During our campaigns for the Legislature, we all ran on a platform of lowering taxes. Once elected to the Legislature, however, we quickly learned that there just isn’t a lot of fat to cut and that sooner or later, any income tax cut would result in a cut to services we know Nebraskans need, or a shifting of responsibility on to the local level in the form of increased property taxes.
As such, any real talk about income tax cuts should be done in conjunction with a discussion about what services will need to be reduced or what other taxes will need to be raised. Doing otherwise is not fair to Nebraska residents, who ultimately will pay for the tax cuts one way or another.
Unfortunately, such a discussion is not being held in relation to LB 461 – a tax cut package that will soon be debated by the Nebraska Legislature. LB 461 is largely an income tax cut proposal that also includes some measures purported to reduce property taxes. LB 461 offers no plan for what services will need to be reduced to fund the bill, which will largely benefit high-income residents and lead to actual tax increases for some other taxpayers. This means it will be up to future lawmakers to figure out how to cover the revenue losses created by LB 461.
Aside from offering no insight into what Nebraskans will have to give up in exchange for LB 461’s tax changes, there could hardly be a worse time to be discussing state tax cuts.
Lawmakers currently face a major budget shortfall — one the U.S. Government Accountability Office found could be the start of a 40-plus year run of budget gaps that states will face as health care and pension costs related to our aging population increase.
And unlike the budget gaps we faced during our tenures, Nebraska’s current budget shortfall does not come on the heels of a national recession. This suggests that our revenue shortage could be rooted in more structural issues, including annual revenue losses that occur and grow each year thanks to previous tax changes passed by the Legislature.
Having served during tough budget times, we can attest to the difficult decisions that we had to make in order to meet our constitutional requirement to balance the budget.
Amid the shortfall that resulted from the recession of the early 2000s, lawmakers convened multiple special sessions, enacted budget cuts, rolled back prior tax cuts and increased other taxes to fill the budget gap.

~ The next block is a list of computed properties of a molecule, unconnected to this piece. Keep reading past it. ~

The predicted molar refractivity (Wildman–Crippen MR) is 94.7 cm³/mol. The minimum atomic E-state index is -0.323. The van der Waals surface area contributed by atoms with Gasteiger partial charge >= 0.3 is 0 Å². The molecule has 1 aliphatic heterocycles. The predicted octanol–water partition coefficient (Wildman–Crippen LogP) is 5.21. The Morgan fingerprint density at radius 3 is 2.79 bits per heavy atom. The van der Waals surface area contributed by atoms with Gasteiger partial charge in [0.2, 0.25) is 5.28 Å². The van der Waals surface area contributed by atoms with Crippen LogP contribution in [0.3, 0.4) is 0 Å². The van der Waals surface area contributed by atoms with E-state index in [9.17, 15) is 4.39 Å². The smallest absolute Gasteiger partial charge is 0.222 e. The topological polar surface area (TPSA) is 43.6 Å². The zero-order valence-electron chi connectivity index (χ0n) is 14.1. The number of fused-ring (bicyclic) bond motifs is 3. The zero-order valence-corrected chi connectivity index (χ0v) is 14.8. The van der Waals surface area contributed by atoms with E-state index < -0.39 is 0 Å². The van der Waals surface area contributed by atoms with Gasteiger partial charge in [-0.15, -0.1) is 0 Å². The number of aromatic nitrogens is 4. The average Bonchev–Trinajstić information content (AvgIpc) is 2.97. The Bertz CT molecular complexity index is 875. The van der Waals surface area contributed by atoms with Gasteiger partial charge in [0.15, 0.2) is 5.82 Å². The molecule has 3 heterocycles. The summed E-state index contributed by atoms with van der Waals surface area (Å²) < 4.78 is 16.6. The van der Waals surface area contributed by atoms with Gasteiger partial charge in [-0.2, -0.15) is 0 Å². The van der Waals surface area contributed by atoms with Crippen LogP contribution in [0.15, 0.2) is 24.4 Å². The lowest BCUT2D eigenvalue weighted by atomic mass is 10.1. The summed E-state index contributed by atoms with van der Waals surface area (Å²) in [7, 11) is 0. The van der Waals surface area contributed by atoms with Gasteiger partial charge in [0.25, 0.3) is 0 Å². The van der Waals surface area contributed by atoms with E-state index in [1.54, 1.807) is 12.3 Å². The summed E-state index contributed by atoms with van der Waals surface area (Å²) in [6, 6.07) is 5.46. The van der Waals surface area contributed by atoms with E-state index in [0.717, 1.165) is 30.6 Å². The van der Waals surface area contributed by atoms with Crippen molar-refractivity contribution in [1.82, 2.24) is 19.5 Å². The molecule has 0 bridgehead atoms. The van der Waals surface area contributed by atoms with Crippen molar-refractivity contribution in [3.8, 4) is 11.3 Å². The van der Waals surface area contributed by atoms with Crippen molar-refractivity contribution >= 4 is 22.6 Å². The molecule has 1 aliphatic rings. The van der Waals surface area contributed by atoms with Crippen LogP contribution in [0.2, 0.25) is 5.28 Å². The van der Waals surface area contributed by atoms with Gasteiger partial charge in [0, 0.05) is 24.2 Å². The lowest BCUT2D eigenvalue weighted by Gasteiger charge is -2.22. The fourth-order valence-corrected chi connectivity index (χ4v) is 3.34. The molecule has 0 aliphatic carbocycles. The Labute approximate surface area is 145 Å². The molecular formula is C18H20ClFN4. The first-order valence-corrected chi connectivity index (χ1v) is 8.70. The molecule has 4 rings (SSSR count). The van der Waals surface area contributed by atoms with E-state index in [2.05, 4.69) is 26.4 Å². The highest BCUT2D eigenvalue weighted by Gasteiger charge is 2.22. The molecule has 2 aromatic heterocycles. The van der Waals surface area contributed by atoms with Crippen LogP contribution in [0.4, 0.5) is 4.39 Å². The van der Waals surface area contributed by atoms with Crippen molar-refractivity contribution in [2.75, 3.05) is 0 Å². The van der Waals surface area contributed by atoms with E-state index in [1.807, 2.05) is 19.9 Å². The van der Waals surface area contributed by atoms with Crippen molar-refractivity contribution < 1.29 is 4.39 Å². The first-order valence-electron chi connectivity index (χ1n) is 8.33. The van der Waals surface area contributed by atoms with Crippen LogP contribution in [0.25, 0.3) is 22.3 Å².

We had to call a special session and make more painful cuts to key services following the Great Recession, but we also benefitted from in an influx of federal stimulus dollars. These funds helped us avoid even deeper cuts to schools, health programs, public safety and other services.
There will be no federal stimulus dollars to help our lawmakers this time. In fact, the state is more likely to experience reductions in federal support should the federal government follow through on discussions to cut taxes and spending. This would make maintaining investments in critical services even more difficult.
It’s also important to note that budget cuts have consequences. The effects of some of the budget cuts we had to make continue to linger. In spite of efforts to fix corrections issues that stemmed from budget cuts, our prisons remain beset with major problems including unrest among inmates and attacks on prison staffers. And as state aid to K-12 education and other local services was cut, many local governments had to rely more heavily on property taxes for revenue. The budget cuts senators are making to balance this year’s budget could lead to even more long-term consequences for important public services that Nebraskans need.
Now is simply not a good time for the state to be considering the tax changes proposed in LB 461. Nebraskans haven’t been given a clear picture of the services that would be cut to fund the tax reductions, and our lawmakers already have their hands full as they try to close a large budget gap. Enacting LB 461 in light of our current budget crisis could exacerbate the magnitude of the challenges we already face as a state.
- The authors are John Harms, Kathy Campbell and Don Pederson. John Harms is a former lawmaker from District 48 in Scottsbluff. Kathy Campbell is a former lawmaker from District 25 in Lincoln. Don Pederson, now of Lincoln, is a former lawmaker from District 42 in North Platte. Harms and Pederson both served on the Legislature’s Appropriations Committee. Harms and Campbell are members of the OpenSky Policy Institute Legislative Alumni Advisory Committee and Board of Directors.